It’s published by a Christian press, so the book tends to be interspersed with Christian beliefs. Though the principles are really universal, in my view. However, as a non-Christian I found the anecdotes and repeated religious references a bit distracting.

Relational Intelligence Quotient – test at


The Michael Scott Syndrome (one office manager in “the office” tv comedy).

Treat and value relationships not as a disposable commodity but (as I understand it) with decency.

Treating others with quality will bring about quantities of influence. not about abandoning quantity, but looking at quality with quantity.

Lack of self-awareness is an obstacle to RI (suggests honesty, vulnerability and courage as parts of the cure).

Habit 1: “accessing the perceptions of those around us”. Ask people you trust (though not not always those whom agree with you) how they view us.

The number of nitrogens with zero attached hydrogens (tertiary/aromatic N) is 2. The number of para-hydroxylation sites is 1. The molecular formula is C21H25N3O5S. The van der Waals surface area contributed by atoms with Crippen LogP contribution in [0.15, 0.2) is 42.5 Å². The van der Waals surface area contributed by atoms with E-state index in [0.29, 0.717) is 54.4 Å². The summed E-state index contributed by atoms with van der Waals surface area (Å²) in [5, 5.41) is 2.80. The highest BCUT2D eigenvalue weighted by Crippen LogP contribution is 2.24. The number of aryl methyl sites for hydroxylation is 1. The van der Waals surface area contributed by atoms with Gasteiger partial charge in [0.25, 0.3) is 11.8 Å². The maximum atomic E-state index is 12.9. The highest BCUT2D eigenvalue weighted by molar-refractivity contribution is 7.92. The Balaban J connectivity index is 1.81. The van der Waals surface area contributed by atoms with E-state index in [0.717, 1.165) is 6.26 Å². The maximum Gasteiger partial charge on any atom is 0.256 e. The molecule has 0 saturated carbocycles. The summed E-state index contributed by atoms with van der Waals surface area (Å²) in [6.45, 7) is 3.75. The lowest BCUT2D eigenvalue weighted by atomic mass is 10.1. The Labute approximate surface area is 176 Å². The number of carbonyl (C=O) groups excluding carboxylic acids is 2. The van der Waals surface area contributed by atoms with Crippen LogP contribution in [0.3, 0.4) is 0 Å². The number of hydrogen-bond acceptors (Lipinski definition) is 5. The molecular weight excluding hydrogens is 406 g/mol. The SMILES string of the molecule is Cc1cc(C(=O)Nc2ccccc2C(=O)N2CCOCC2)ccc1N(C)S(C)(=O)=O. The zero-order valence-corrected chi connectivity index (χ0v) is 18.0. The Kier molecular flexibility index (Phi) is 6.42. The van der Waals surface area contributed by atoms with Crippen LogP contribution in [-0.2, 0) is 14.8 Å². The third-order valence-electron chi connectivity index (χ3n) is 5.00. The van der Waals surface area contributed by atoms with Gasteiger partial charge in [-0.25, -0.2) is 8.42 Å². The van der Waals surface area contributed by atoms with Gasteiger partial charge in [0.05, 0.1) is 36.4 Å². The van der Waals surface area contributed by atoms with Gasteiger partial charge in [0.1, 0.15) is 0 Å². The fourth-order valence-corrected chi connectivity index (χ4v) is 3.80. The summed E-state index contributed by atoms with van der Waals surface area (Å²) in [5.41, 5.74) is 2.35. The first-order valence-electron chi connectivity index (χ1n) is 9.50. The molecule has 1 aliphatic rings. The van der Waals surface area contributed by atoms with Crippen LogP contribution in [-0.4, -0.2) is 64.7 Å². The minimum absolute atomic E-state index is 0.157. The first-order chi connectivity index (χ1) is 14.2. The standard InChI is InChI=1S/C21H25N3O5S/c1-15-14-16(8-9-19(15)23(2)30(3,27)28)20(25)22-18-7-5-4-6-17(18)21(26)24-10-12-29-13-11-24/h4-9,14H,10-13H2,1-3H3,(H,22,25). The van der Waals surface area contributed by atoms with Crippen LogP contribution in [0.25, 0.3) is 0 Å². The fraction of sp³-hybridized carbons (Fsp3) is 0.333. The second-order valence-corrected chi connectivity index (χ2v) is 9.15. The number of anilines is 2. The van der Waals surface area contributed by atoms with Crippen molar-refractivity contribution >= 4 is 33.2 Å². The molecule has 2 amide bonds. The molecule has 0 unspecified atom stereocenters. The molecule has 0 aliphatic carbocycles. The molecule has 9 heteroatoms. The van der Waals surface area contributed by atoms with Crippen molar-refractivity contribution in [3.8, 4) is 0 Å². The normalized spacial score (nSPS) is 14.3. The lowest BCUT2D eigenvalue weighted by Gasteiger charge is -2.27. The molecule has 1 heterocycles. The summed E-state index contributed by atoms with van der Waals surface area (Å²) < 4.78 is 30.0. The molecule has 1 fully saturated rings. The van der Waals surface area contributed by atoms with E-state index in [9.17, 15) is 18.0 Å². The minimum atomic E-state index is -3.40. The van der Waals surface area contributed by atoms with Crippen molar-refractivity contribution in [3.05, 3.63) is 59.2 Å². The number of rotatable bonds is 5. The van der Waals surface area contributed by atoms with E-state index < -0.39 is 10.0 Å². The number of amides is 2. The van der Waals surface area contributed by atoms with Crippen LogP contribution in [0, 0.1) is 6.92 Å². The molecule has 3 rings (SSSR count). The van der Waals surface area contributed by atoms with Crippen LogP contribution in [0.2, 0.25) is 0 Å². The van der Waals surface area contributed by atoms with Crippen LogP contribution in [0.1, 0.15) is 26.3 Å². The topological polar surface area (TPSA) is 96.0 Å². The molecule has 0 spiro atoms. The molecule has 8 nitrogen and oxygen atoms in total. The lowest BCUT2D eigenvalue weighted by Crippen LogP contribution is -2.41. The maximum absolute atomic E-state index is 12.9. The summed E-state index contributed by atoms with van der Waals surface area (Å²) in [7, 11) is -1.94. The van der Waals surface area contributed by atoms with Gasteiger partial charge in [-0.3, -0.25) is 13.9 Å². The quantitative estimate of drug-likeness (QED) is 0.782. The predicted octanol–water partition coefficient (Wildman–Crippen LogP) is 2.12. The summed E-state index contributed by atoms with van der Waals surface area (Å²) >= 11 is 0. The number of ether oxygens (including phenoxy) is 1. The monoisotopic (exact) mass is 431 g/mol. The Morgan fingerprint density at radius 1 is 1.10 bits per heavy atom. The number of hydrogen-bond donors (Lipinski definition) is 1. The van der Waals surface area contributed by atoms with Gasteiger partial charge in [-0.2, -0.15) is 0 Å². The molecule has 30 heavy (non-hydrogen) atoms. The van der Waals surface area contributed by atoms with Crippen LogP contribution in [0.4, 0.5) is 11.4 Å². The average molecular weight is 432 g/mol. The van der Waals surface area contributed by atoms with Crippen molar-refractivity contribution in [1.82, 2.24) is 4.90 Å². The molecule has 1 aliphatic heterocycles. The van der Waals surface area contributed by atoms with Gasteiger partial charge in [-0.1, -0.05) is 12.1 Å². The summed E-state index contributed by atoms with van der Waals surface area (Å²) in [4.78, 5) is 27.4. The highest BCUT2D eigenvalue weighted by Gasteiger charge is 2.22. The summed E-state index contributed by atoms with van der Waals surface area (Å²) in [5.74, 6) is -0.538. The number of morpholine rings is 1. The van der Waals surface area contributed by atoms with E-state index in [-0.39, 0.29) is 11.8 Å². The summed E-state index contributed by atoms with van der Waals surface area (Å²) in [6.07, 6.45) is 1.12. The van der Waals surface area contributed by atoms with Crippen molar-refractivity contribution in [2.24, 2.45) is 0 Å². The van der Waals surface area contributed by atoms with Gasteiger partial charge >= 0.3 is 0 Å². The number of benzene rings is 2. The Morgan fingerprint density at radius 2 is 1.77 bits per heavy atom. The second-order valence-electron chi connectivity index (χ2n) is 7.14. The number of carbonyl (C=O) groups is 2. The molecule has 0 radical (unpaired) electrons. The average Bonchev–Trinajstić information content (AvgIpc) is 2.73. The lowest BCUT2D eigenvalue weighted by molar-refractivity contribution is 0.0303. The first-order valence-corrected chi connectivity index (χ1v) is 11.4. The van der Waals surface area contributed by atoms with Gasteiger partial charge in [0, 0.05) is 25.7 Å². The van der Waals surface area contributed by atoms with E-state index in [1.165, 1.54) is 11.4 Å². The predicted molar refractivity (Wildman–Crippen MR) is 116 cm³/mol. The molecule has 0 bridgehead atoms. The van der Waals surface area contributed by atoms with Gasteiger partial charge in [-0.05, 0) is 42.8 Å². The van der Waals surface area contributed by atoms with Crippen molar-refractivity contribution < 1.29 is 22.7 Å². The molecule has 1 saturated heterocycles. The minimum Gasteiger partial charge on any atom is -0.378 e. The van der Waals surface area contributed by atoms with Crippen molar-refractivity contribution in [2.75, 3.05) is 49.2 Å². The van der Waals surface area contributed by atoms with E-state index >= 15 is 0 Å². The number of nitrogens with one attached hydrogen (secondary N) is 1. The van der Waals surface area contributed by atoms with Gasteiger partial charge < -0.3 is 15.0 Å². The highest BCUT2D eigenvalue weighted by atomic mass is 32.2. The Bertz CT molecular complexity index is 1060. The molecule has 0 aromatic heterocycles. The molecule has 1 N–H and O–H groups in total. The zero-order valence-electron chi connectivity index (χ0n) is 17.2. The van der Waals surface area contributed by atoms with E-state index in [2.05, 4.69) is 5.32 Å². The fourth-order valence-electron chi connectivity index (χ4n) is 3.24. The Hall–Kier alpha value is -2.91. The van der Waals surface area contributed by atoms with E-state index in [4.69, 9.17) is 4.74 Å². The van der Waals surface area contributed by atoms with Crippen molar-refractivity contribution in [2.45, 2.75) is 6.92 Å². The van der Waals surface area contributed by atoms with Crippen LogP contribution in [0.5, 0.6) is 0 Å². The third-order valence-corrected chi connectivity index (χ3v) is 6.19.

Habit 2: “activate the reflective mind within you”. Review. Make right (e.g. Could be offering an apology to make amends”. May cost time, effort and personal pain but will result in less time, effort and pain later.

Habit 3: “write clarifying statements”. Express with honesty and vulnerability. Be self-aware.

Some examples:
“I struggle with becoming easily envious of others’ accomplishments, so I get uncertain about my ability to succeed with other people in my field — even friends — have success.”

“I get easily insecure about my sense of self-worth, so that when not enough attention is on me from my supervisor or co-workers, I feel devalued and internally